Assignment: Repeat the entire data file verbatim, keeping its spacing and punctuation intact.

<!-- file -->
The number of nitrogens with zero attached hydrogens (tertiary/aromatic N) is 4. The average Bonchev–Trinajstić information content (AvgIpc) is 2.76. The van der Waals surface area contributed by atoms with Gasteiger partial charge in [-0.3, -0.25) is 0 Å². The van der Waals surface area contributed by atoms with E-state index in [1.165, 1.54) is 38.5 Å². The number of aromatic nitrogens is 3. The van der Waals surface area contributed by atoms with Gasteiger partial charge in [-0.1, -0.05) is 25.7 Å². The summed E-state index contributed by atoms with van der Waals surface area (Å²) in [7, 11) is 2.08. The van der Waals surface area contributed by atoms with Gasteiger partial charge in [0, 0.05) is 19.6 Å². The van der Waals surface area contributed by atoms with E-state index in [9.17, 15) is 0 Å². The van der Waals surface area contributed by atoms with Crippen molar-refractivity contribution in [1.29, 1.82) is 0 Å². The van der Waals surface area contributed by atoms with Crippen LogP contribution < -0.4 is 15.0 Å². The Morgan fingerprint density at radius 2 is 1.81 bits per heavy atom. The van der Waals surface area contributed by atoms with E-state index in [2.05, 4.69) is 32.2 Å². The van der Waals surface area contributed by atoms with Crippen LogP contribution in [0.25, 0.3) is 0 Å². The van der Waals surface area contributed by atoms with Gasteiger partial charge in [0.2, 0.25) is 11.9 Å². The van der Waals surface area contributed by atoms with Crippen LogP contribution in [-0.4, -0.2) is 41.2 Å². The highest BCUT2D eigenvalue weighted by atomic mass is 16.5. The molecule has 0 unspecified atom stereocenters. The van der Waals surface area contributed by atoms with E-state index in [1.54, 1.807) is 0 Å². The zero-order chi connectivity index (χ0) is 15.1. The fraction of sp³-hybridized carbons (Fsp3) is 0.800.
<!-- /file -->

The number of nitrogens with zero attached hydrogens (tertiary/aromatic N) is 4. The average Bonchev–Trinajstić information content (AvgIpc) is 2.76. The van der Waals surface area contributed by atoms with Gasteiger partial charge in [-0.3, -0.25) is 0 Å². The van der Waals surface area contributed by atoms with E-state index in [1.165, 1.54) is 38.5 Å². The number of aromatic nitrogens is 3. The van der Waals surface area contributed by atoms with Gasteiger partial charge in [-0.1, -0.05) is 25.7 Å². The summed E-state index contributed by atoms with van der Waals surface area (Å²) in [7, 11) is 2.08. The van der Waals surface area contributed by atoms with Gasteiger partial charge in [0, 0.05) is 19.6 Å². The van der Waals surface area contributed by atoms with E-state index in [9.17, 15) is 0 Å². The van der Waals surface area contributed by atoms with Crippen molar-refractivity contribution in [1.29, 1.82) is 0 Å². The van der Waals surface area contributed by atoms with Crippen LogP contribution < -0.4 is 15.0 Å². The Morgan fingerprint density at radius 2 is 1.81 bits per heavy atom. The van der Waals surface area contributed by atoms with E-state index in [2.05, 4.69) is 32.2 Å². The van der Waals surface area contributed by atoms with Crippen LogP contribution in [0.25, 0.3) is 0 Å². The van der Waals surface area contributed by atoms with Gasteiger partial charge in [0.2, 0.25) is 11.9 Å². The van der Waals surface area contributed by atoms with Crippen LogP contribution in [-0.4, -0.2) is 41.2 Å². The highest BCUT2D eigenvalue weighted by atomic mass is 16.5. The molecule has 0 unspecified atom stereocenters. The van der Waals surface area contributed by atoms with E-state index in [1.54, 1.807) is 0 Å². The zero-order chi connectivity index (χ0) is 15.1. The fraction of sp³-hybridized carbons (Fsp3) is 0.800.